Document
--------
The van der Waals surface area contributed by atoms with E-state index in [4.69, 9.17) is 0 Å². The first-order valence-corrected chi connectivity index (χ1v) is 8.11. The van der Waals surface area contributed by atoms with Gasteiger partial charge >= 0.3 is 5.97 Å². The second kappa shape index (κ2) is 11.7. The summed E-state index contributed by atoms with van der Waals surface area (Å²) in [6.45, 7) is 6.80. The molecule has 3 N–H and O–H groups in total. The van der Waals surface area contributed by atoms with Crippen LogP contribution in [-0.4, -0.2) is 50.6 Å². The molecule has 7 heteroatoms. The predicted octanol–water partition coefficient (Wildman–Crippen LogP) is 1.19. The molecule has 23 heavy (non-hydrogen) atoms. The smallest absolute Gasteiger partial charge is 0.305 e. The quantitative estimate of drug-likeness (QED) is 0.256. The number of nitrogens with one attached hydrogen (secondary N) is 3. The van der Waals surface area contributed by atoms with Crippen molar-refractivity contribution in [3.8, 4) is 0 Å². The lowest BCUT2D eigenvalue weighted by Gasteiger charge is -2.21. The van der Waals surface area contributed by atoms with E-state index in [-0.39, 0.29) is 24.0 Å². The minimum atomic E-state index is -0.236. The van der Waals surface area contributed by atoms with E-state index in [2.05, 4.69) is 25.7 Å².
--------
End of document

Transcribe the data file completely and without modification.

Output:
The van der Waals surface area contributed by atoms with E-state index in [4.69, 9.17) is 0 Å². The first-order valence-corrected chi connectivity index (χ1v) is 8.11. The van der Waals surface area contributed by atoms with Gasteiger partial charge >= 0.3 is 5.97 Å². The second kappa shape index (κ2) is 11.7. The summed E-state index contributed by atoms with van der Waals surface area (Å²) in [6.45, 7) is 6.80. The molecule has 3 N–H and O–H groups in total. The van der Waals surface area contributed by atoms with Crippen LogP contribution in [-0.4, -0.2) is 50.6 Å². The molecule has 7 heteroatoms. The predicted octanol–water partition coefficient (Wildman–Crippen LogP) is 1.19. The molecule has 23 heavy (non-hydrogen) atoms. The smallest absolute Gasteiger partial charge is 0.305 e. The quantitative estimate of drug-likeness (QED) is 0.256. The number of nitrogens with one attached hydrogen (secondary N) is 3. The van der Waals surface area contributed by atoms with Crippen molar-refractivity contribution in [3.8, 4) is 0 Å². The lowest BCUT2D eigenvalue weighted by Gasteiger charge is -2.21. The van der Waals surface area contributed by atoms with E-state index in [-0.39, 0.29) is 24.0 Å². The minimum atomic E-state index is -0.236. The van der Waals surface area contributed by atoms with E-state index in [2.05, 4.69) is 25.7 Å².